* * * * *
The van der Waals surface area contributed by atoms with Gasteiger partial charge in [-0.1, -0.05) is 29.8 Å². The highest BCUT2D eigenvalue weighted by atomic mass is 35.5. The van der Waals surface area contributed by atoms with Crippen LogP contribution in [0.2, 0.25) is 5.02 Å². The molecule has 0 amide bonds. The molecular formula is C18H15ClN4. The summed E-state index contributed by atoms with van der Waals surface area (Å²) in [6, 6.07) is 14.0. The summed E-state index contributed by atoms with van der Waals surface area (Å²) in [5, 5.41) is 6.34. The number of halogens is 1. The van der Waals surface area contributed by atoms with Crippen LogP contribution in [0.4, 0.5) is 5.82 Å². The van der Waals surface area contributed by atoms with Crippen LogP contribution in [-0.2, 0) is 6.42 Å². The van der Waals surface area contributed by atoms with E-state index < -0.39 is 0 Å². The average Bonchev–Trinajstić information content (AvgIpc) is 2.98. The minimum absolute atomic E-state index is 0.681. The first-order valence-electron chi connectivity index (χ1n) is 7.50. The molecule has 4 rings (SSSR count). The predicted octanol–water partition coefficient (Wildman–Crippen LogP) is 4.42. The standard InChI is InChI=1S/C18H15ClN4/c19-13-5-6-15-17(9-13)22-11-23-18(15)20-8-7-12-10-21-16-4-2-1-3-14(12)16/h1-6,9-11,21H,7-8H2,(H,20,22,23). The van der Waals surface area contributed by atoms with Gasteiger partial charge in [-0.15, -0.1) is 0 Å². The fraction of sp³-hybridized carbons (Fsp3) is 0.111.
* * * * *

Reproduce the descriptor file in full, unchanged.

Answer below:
The van der Waals surface area contributed by atoms with Gasteiger partial charge in [-0.1, -0.05) is 29.8 Å². The highest BCUT2D eigenvalue weighted by atomic mass is 35.5. The van der Waals surface area contributed by atoms with Crippen LogP contribution in [0.2, 0.25) is 5.02 Å². The molecule has 0 amide bonds. The molecular formula is C18H15ClN4. The summed E-state index contributed by atoms with van der Waals surface area (Å²) in [6, 6.07) is 14.0. The summed E-state index contributed by atoms with van der Waals surface area (Å²) in [5, 5.41) is 6.34. The number of halogens is 1. The van der Waals surface area contributed by atoms with Crippen LogP contribution in [0.4, 0.5) is 5.82 Å². The van der Waals surface area contributed by atoms with Crippen LogP contribution in [-0.2, 0) is 6.42 Å². The van der Waals surface area contributed by atoms with E-state index < -0.39 is 0 Å². The average Bonchev–Trinajstić information content (AvgIpc) is 2.98. The minimum absolute atomic E-state index is 0.681. The first-order valence-electron chi connectivity index (χ1n) is 7.50. The molecule has 4 rings (SSSR count). The predicted octanol–water partition coefficient (Wildman–Crippen LogP) is 4.42. The standard InChI is InChI=1S/C18H15ClN4/c19-13-5-6-15-17(9-13)22-11-23-18(15)20-8-7-12-10-21-16-4-2-1-3-14(12)16/h1-6,9-11,21H,7-8H2,(H,20,22,23). The van der Waals surface area contributed by atoms with Gasteiger partial charge in [-0.15, -0.1) is 0 Å². The fraction of sp³-hybridized carbons (Fsp3) is 0.111.